The standard way of constructing such measures – for evaluating treatment outcomes and services – has serious flaws and requires an alternative that grounds them firmly in the experiences and situations of the people whose views are being solicited.

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Critical Back-Casting

By Gerald Midgley

gerald-midgley
Gerald Midgley (biography)

How can we design new services or strategies when the participation of marginalized stakeholders is vital to ethicality? How can we liberate people’s creativity so we can move from incremental improvements to more fundamental change?

To answer these questions, I have brought together insights from Russ Ackoff and Werner Ulrich to develop a new method that I call Critical Back-Casting.

Russ Ackoff, writing in the 1980s, is critical of organizations that focus on incremental improvements without ever asking whether they are doing the right thing in the first place. Thus, they are at risk of continually ‘improving’ the wrong thing, when they would be better off going for a more radical redesign. Ackoff makes two far-reaching prescriptions to tackle this problem.

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Enabling co-creation: From learning cycles to aligning values, rules and knowledge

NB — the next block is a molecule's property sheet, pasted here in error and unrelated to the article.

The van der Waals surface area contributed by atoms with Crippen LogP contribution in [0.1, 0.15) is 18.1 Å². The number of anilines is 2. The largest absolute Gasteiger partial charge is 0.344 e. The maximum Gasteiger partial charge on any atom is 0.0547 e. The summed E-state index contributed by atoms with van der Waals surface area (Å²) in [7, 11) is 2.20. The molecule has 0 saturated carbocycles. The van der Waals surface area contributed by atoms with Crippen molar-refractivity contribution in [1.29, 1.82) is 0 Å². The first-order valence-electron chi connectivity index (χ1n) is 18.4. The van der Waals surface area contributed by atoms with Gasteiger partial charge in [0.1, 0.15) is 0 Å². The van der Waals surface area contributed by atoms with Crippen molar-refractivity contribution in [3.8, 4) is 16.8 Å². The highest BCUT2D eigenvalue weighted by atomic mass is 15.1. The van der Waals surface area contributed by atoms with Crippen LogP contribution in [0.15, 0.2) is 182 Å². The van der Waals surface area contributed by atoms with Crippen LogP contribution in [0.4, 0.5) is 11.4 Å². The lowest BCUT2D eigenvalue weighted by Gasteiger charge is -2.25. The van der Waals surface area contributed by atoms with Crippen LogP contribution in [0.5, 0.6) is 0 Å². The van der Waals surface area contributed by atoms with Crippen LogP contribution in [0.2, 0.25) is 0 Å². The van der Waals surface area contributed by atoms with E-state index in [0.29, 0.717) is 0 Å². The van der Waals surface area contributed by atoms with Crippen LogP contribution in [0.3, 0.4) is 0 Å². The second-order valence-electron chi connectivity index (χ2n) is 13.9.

By Lorrae van Kerkhoff

lorrae-van-kerkhoff
Lorrae van Kerkhoff (biography)

How do we improve? In the context of sustainable development, we continually confront the question of how we can develop meaningful and positive actions towards a ‘better’ world (social, ecological, economic outcomes) despite inherent uncertainties about what the future holds.

Co-creation is one concept among several that seek to reorientate us from simplistic, largely linear ideas of progress towards more nuanced, subtle ideas that highlight that there are many different aspects of ‘progress’, and these can be deeply contested and challenging to reconcile. Enabling co-creation, then – or operationalizing it – means finding practical ways to work together, to deal with our different experiences, aspirations and expectations as well as the uncertainties of the future.

Co-creation sits within a learning paradigm that suggests engagement, social and mutual learning, adaptation and flexibility are key to enabling action in the face of uncertainty. But how do we think about learning?

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Improving health care services through Experience-based Co-design

By Glenn Robert and Annette Boaz

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1. Glenn Robert (biography)
2. Annette Boaz (biography)

There is lots of talk about the potential of co-creation as an approach to improving public services, but what does it actually look like (and do) in practice?